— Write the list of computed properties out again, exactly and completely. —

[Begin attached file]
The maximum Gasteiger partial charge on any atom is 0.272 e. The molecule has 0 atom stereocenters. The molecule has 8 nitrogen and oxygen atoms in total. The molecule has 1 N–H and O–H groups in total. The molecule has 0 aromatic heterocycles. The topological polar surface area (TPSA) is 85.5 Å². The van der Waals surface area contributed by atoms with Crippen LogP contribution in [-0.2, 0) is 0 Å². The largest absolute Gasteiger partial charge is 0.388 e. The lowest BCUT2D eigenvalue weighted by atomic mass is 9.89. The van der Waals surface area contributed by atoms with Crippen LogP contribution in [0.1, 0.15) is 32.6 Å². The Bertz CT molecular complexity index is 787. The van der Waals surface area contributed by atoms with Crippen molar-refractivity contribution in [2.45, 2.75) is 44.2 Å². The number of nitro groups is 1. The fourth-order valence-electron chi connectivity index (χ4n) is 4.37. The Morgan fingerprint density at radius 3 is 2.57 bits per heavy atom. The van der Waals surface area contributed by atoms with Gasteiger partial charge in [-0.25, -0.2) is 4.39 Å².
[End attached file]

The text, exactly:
The maximum Gasteiger partial charge on any atom is 0.272 e. The molecule has 0 atom stereocenters. The molecule has 8 nitrogen and oxygen atoms in total. The molecule has 1 N–H and O–H groups in total. The molecule has 0 aromatic heterocycles. The topological polar surface area (TPSA) is 85.5 Å². The van der Waals surface area contributed by atoms with Crippen LogP contribution in [-0.2, 0) is 0 Å². The largest absolute Gasteiger partial charge is 0.388 e. The lowest BCUT2D eigenvalue weighted by atomic mass is 9.89. The van der Waals surface area contributed by atoms with Crippen LogP contribution in [0.1, 0.15) is 32.6 Å². The Bertz CT molecular complexity index is 787. The van der Waals surface area contributed by atoms with Crippen molar-refractivity contribution in [2.45, 2.75) is 44.2 Å². The number of nitro groups is 1. The fourth-order valence-electron chi connectivity index (χ4n) is 4.37. The Morgan fingerprint density at radius 3 is 2.57 bits per heavy atom. The van der Waals surface area contributed by atoms with Gasteiger partial charge in [-0.25, -0.2) is 4.39 Å².